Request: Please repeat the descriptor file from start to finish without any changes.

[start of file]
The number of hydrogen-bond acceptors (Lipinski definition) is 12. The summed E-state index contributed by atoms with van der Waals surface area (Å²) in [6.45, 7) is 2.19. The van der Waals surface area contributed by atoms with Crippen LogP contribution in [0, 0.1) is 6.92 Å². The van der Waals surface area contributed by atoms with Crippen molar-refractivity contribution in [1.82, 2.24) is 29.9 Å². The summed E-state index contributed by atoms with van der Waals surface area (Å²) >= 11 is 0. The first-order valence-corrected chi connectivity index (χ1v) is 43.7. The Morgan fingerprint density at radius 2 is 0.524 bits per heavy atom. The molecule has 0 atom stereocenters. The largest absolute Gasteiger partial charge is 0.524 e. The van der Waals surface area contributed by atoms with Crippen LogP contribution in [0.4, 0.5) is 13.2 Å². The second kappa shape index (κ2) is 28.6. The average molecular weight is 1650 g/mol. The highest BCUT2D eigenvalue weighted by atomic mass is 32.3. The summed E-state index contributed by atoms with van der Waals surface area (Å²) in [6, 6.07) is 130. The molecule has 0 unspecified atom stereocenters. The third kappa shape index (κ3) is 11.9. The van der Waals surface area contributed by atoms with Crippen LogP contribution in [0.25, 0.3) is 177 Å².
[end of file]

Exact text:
The number of hydrogen-bond acceptors (Lipinski definition) is 12. The summed E-state index contributed by atoms with van der Waals surface area (Å²) in [6.45, 7) is 2.19. The van der Waals surface area contributed by atoms with Crippen LogP contribution in [0, 0.1) is 6.92 Å². The van der Waals surface area contributed by atoms with Crippen molar-refractivity contribution in [1.82, 2.24) is 29.9 Å². The summed E-state index contributed by atoms with van der Waals surface area (Å²) >= 11 is 0. The first-order valence-corrected chi connectivity index (χ1v) is 43.7. The Morgan fingerprint density at radius 2 is 0.524 bits per heavy atom. The molecule has 0 atom stereocenters. The largest absolute Gasteiger partial charge is 0.524 e. The van der Waals surface area contributed by atoms with Crippen LogP contribution in [0.4, 0.5) is 13.2 Å². The second kappa shape index (κ2) is 28.6. The average molecular weight is 1650 g/mol. The highest BCUT2D eigenvalue weighted by atomic mass is 32.3. The summed E-state index contributed by atoms with van der Waals surface area (Å²) in [6, 6.07) is 130. The molecule has 0 unspecified atom stereocenters. The third kappa shape index (κ3) is 11.9. The van der Waals surface area contributed by atoms with Crippen LogP contribution in [0.25, 0.3) is 177 Å².